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The Editorial Justification for The Presbyterian Guardian

In the first issue of The Presbyterian Guardian, the editors shared their desire and justification for the new paper.

We hope that this paper will make its way on merit among Bible-loving Christians, in fact among all who like their Christian journalism fresh and unhackneyed,—or not at all. (PG, October 7, 1935, p. 3)

This concise statement is intriguing in part because of what it does not say. It does not comment at all on the events that led to the founding of The Presbyterian Guardian. Samuel G. Craig, the publisher of Christianity Today, resigned from the board at Westminster Theological Seminary over the Presbyterian Constitution Covenant Union, which was an affinity group preparing to form a new denomination if necessary.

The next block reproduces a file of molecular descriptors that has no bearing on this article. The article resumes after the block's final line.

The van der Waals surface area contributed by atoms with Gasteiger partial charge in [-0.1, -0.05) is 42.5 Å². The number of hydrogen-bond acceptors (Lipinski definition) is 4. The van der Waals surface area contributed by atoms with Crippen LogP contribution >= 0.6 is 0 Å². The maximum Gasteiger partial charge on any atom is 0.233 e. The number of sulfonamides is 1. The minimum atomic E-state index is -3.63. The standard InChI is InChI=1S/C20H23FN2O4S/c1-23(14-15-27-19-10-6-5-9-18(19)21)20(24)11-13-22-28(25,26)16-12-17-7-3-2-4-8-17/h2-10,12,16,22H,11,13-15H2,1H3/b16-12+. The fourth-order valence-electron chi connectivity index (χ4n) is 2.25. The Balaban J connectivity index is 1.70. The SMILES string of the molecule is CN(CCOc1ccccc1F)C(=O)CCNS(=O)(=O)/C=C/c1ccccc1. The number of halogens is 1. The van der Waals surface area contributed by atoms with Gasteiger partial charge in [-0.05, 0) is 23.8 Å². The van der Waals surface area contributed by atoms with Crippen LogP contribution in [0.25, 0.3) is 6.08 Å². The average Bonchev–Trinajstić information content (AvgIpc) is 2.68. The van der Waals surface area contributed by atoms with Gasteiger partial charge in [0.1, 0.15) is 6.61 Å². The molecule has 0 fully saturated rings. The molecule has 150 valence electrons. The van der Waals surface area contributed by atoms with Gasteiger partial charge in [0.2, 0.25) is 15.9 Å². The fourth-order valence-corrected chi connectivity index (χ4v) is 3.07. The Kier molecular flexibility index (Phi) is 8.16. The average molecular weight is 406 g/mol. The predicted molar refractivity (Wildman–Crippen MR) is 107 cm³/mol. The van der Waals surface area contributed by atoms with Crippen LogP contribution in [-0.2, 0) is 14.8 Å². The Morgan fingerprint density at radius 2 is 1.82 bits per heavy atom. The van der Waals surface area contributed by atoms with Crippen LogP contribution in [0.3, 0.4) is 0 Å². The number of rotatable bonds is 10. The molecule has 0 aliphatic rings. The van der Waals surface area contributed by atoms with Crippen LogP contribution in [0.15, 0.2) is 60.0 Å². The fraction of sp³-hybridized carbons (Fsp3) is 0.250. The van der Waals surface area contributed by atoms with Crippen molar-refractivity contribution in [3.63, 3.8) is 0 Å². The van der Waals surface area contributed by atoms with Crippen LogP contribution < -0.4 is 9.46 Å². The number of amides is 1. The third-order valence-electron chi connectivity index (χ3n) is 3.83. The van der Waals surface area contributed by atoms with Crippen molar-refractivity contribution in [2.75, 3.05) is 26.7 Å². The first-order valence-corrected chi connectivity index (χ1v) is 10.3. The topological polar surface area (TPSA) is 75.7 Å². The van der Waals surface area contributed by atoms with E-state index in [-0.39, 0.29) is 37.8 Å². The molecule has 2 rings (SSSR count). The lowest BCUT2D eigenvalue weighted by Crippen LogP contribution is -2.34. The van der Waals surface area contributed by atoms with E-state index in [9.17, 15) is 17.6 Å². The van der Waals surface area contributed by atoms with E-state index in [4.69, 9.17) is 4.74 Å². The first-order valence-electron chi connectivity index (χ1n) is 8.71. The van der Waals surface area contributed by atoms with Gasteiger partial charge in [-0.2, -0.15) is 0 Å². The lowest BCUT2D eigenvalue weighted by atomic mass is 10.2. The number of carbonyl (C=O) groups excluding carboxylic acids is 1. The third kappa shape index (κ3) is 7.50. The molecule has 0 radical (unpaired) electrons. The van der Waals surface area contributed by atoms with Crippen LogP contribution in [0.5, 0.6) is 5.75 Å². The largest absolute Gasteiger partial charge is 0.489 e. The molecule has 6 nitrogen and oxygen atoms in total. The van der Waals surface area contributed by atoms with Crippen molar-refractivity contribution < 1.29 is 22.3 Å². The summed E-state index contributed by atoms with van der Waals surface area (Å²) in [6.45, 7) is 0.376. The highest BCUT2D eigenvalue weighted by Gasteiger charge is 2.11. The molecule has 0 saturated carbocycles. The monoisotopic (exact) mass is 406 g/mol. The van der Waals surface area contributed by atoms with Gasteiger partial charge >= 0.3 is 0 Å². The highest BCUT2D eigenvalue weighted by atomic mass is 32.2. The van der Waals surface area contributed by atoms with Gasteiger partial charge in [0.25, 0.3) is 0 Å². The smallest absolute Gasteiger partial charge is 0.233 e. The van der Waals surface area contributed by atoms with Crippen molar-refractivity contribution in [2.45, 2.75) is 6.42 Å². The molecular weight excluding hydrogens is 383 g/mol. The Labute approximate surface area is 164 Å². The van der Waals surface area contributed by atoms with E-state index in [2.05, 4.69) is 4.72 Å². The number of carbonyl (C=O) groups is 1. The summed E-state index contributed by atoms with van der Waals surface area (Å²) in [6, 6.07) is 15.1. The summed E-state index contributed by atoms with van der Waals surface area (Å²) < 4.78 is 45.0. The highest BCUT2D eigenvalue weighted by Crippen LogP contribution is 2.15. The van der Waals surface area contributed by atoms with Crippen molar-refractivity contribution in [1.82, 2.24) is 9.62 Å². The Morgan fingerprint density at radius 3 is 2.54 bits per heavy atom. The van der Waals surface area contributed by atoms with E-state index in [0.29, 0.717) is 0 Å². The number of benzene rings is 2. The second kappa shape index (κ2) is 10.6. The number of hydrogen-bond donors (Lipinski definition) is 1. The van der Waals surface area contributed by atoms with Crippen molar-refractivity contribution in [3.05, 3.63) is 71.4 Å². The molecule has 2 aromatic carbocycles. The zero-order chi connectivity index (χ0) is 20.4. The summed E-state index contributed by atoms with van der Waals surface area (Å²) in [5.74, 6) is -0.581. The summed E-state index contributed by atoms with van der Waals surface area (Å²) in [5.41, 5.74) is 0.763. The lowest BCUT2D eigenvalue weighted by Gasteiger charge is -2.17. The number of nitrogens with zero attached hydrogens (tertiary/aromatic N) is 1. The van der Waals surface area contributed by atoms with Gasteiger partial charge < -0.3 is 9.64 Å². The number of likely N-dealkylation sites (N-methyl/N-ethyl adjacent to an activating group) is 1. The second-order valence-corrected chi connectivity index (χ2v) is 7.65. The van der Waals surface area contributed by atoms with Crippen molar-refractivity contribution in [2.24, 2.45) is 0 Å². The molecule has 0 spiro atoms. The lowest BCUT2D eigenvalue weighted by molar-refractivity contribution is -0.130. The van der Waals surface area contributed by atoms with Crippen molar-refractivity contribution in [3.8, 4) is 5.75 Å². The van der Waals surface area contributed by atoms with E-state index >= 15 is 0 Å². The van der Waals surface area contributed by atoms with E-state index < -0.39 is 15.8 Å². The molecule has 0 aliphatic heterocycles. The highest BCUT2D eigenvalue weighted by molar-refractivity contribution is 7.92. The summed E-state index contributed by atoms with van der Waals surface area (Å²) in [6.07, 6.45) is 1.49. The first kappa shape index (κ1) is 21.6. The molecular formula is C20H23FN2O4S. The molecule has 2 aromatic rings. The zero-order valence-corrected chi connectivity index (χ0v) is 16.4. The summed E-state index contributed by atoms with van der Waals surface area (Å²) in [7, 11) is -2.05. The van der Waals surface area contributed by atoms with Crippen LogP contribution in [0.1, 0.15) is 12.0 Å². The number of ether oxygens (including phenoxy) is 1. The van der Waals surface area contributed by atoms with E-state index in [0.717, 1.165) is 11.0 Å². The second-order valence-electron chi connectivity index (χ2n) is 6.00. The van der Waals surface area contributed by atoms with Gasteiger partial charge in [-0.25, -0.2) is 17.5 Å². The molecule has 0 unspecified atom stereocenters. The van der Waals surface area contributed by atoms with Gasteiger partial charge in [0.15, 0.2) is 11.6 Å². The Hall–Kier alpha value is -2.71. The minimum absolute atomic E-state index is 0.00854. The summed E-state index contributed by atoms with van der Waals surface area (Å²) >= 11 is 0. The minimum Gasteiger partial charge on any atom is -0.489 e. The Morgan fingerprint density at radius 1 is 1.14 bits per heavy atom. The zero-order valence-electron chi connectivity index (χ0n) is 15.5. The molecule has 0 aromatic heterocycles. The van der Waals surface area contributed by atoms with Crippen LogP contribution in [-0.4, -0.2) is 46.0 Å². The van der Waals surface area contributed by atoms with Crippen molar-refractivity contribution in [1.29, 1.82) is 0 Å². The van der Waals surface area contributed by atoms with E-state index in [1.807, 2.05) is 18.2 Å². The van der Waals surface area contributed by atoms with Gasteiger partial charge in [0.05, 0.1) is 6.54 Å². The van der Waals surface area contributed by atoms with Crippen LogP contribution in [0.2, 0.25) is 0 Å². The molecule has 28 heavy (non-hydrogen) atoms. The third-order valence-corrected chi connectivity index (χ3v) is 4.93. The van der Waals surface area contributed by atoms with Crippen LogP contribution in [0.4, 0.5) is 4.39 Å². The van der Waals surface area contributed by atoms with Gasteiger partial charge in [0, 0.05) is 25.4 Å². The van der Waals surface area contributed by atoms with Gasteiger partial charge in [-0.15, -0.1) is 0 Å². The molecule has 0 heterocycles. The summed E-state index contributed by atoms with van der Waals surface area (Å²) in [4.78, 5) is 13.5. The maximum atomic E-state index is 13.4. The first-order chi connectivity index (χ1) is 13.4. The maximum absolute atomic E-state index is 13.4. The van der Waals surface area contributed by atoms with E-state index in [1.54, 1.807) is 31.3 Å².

Since Craig and others viewed such measures as premature and unwise, Machen and his sympathizers would need to find a new outlet for their editorial voice. One might speculate whether the brevity of the editorial statement stems from politeness, discretion, or some other reason. Regardless, in one sentence, the editors effectively established the publication’s editorial tone—especially when considering the historical and ecclesiastical backdrop.


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